Frequently Asked Questions


What is the project's preliminary purpose and need?The BLM’s preliminary PURPOSE for action is to respond to Kirkland Mining Company’s Draft Mining and Reclamation Plan of Operations and provide KMC opportunity to conduct mining operations and development of associated infrastructure within its unpatented mining claims on BLM administered lands, pursuant to federal mining laws.

The BLM’s preliminary NEED for the action is established by the BLM’s responsibility under the Federal Land Policy and Management Act (FLPMA), and BLM Surface Management Regulations at 43 Code of Federal Regulations (CFR) 3809, to respond to the Draft Mining and Reclamation Plan of Operations and take action necessary to meet the performance standards in 43 CFR 3809 and prevent unnecessary or undue degradation of the subject BLM administered lands. In addition, the BLM must determine whether any occupancy of BLM administered land proposed in the Draft Mining and Reclamation Plan of Operations is in conformance with the regulations at 43 CFR 3715.

What does “Unnecessary or Undue Degradation” mean?43 CFR 3809.5 defines unnecessary or undue degradation as "conditions, activities, or practices that:

(1) Fail to comply with one or more of the following: the performance standards in § 3809.420, the terms and conditions of an approved plan of operations, operations described in a complete notice, and other Federal and state laws related to environmental protection and protection of cultural resources; (2) Are not “reasonably incident” to prospecting, mining, or processing operations as defined in § 3715.0-5 of this chapter; or (3) Fail to attain a stated level of protection or reclamation required by specific laws in areas such as the California Desert Conservation Area, Wild and Scenic Rivers, BLM-administered portions of the National Wilderness System, and BLM-administered National Monuments and National Conservation Areas." Section (3) does not apply to this project.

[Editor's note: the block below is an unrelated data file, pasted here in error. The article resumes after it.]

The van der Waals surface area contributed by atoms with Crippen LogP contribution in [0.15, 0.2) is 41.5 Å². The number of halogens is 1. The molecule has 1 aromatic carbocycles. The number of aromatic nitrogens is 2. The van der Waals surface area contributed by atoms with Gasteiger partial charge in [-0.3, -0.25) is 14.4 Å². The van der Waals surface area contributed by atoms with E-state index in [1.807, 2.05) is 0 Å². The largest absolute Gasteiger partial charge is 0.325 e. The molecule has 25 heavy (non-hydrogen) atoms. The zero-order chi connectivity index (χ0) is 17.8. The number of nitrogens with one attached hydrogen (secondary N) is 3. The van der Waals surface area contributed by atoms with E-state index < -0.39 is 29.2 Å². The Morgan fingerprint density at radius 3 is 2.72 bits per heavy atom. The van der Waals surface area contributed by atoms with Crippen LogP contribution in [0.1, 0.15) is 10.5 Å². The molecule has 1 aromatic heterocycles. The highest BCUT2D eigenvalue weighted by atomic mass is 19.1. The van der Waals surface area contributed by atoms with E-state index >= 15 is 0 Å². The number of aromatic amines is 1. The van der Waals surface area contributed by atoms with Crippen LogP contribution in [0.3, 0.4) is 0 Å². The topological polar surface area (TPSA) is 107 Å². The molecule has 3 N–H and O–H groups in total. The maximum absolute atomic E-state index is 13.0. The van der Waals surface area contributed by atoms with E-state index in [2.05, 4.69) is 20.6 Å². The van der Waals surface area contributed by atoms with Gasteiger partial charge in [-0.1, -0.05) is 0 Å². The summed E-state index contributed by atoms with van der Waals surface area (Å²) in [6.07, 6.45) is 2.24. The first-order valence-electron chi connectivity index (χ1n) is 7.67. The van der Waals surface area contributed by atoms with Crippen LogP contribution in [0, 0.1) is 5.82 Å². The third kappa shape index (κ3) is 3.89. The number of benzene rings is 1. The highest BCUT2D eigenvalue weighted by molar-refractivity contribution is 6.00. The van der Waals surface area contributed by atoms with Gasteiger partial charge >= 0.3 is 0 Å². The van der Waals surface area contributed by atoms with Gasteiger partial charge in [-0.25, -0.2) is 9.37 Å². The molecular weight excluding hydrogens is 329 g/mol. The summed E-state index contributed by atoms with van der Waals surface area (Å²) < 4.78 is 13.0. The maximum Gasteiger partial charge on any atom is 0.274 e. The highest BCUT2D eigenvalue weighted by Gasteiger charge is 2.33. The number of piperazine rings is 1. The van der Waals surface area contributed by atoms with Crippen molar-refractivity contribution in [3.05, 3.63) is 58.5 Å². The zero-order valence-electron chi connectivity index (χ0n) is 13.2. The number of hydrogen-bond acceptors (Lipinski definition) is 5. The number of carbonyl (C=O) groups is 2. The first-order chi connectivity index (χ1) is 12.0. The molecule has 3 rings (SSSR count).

What is a “Reasonable Alternative”? A “reasonable alternative” relates to the proposed action and is one that is technically and economically feasible for the applicant and meets the project purpose and need. Said another way—can it be built/engineered and is it cost-effective or profitable?

What minerals are “locatable” under the Mining Law of 1872?Rather than attempting to establish what minerals are locatable, it may be more practical to discuss what minerals are not locatable.

The number of locatable minerals authorized by the 1872 Mining Law has been substantially reduced by several subsequent Federal laws. The Mineral Leasing Act of 1920, as amended, authorized that deposits of oil, gas, coal, potassium, sodium, phosphate, oil shale, native asphalt, solid and semisolid bitumen and bituminous rock … may be acquired only through a mineral leasing system.

The Materials Act of July 31, 1947 (61 Stat. 681) amended by the Act of July 23, 1955 (69 Stat. 367), excluded common varieties of sand, stone, gravel, pumice, pumicite, cinders and clay. However, uncommon varieties of sand, stone, gravel, pumice, pumicite, cinders and exceptional clay are locatable. The Act of September 28, 1962 (76 Stat. 652), removed petrified wood from the locatable mineral category.